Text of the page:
November 19, 2014 at 5:01 pm #5665@ronanOnly available when logged in
I found this blog post 10 Characteristics of a Bad Software Engineer which suggested ten attributes that a terrible software developer would have.
It was done for fun so it got me thinking, what would the characteristics of a bad software tester look like? I can’t think of any at the moment, I must only know great software testers 🙂
I am sure that are loads to think of though.
What would your suggestions be?November 19, 2014 at 8:33 pm #5668@padmarajOnly available when logged in
I like to share my view, may be others add more views to this conversation.
1. Lazy testers – Bugs come from more lazy testers (testers who not ready to write any program & code (unit tests, automation effort) / not understand the application domain & architecture / don’t understand business goals).
2. Certification – Certification’s makes testers more lazy (Certification give extra confident, but that confident is just bubble in air).
3. Mindset – No one wants to be tested for lifetime (flucated mindset / no secure job in industry).
4. Zero effort – (Only one way effort) Automation tester do only automation only and run to home & manual testing do only manual testing and run to home.December 14, 2014 at 9:47 pm #6087@ard-kramerOnly available when logged in
Are you willing to do a good job (whatever it takes)?
Do you ask for feedback on your work?
Be certain that you have uncertainties and know how to deal with them?
Just as everybody who is doing his work, you have to be motivated and critical on how you work.. Adjustments needs to be made to do the job better.
That should be your drive to do a good job and differs you from a bad testerDecember 30, 2014 at 12:19 am #6236@kasperOnly available when logged in
1- The I found a bug bot. This person stops at the first sign of a bug and directly files his bug report. Don’t get me wrong filing bug reports is very important – how else can bugs be fixed? But a little investigation into the own test or environment could make a big difference in filing VALID bug reports.
2- The I-am-not-a-programmer: I don’t know how to code, I don’t want to know how to code, that is the programmers job. This person does not understand the technicalities of the software under test or the technical implications of the bugs he/she stumbles upon. At best the person behaves like a user functionally looking at the software, at worst the person revels at placing v’s in checkboxes.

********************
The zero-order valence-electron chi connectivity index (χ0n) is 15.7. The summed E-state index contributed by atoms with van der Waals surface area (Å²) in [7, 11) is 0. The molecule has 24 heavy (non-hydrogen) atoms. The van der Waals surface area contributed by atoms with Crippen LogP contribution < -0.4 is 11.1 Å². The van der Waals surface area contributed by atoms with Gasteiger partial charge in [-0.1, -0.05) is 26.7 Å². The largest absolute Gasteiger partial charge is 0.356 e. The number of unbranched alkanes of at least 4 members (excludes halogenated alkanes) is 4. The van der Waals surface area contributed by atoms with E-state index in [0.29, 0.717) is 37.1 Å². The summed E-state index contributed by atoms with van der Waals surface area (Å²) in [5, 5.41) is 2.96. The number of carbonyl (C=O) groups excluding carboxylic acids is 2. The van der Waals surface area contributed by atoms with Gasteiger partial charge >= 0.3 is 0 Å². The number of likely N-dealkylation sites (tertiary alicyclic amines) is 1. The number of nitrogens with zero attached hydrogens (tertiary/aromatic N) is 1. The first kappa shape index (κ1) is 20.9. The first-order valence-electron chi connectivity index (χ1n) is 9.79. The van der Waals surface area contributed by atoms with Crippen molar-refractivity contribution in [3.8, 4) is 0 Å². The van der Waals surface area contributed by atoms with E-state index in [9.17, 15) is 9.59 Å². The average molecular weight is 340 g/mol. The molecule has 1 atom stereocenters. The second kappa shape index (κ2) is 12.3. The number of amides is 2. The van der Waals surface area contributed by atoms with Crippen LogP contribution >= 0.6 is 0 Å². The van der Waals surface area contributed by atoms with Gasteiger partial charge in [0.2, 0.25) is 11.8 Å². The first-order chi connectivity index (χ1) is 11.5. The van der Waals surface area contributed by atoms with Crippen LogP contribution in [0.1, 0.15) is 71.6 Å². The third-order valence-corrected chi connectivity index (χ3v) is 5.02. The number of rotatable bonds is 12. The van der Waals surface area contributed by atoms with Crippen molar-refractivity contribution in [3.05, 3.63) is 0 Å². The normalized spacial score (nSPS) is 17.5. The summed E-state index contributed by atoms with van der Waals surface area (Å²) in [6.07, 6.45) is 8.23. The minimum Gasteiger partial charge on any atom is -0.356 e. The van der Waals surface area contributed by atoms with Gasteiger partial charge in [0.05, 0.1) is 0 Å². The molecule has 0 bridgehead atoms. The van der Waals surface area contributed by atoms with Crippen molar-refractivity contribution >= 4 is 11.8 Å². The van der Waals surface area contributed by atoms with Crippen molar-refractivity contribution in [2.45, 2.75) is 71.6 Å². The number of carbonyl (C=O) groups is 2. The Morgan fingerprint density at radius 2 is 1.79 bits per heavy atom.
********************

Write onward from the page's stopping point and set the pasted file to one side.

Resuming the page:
3- The I-need-all-the-documentation-or-I-can’t-test: Some people get stuck in the test basis intake steps. They have no imagination and can not just start testing based on the product, code and information from the programmer. This tester believes that the world (or at least the company) will end if not everything is in place before the person begins with any testing activities.
4- The ugly: My tests work, but:
I can not write a decent bug report
Most of what I write boils down to “It does not work.”
There is no investigation.
No consistent testing convention, or reporting convention, or communication.
Bug reports all over the place, etc.
5- The short term investor: The person tests. The person files reports. The person moves on. No attempt to learn the product, code or developers. You get tested software but nothing more is achieved. There is no knowledge added to the team.
6- The protester: The code sucks, the test plan suxks, I can’t do this, let somebody with more technical, domain, or any other knowledge tackle this. I hate this (ten times an hour).
7- The dictator: My way or the high way. It’s their “ideas” vs “your ideas”, not “project ideas”. It’s their solution vs your solution. I bet there will be an argument for sure. Somehow they will keep coming back to a test that you performed. This person is a big bottleneck to productivity and will be the first person to crumble under pressure and start pointing fingers. This person is not good for the team, however experienced/good a tester he may be.
8- The overcautious: The testers that freeze if not all requirements are set in stone. The tester that panicked when learning that not all documentation is available. The tester that cringes at not having 100% coverage (code-, functionality-, or anything else). These people will do anything to avoid getting out of their comfort zone. Good testers show a tendency to slowly/swiftly move out of their comfort zone in exploration.
9- The careless: Forgets to take a backup, snapshots, can’t reproduce bugs etc. This is a newbie tendency and gets better with more professional exposure.
10- The lazy software cracker: They pride themselves at using the latest tools and methods to test complex software. “This fourth generation, behaviour driven, automatically self testing software tool will solve all our quality problems!” 99 out of a 100 times this is a pose. They will invest a lot of time in getting the tools / environment ready and then it does not work without a lot of new investments. Getting the software ready and tested will cost much more than having tested it right the first time.January 5, 2015 at 9:00 am #6243February 3, 2015 at 7:22 pm #6607@punkmikOnly available when logged in
@kasper what a great list! and I totally agree!
I have also encountered the self righteous tester. Meaning a tester who assumes just because they are a tester they should be respected. You have to earn respect from your colleagues be it tester, developer, product owner, sales person etc.
Also this sort of person cannot communicate in a positive way and thinks their bugs are the most important ones even if the Product owner has prioritised them according to the PO’s needs.
Anyway rant over 🙂
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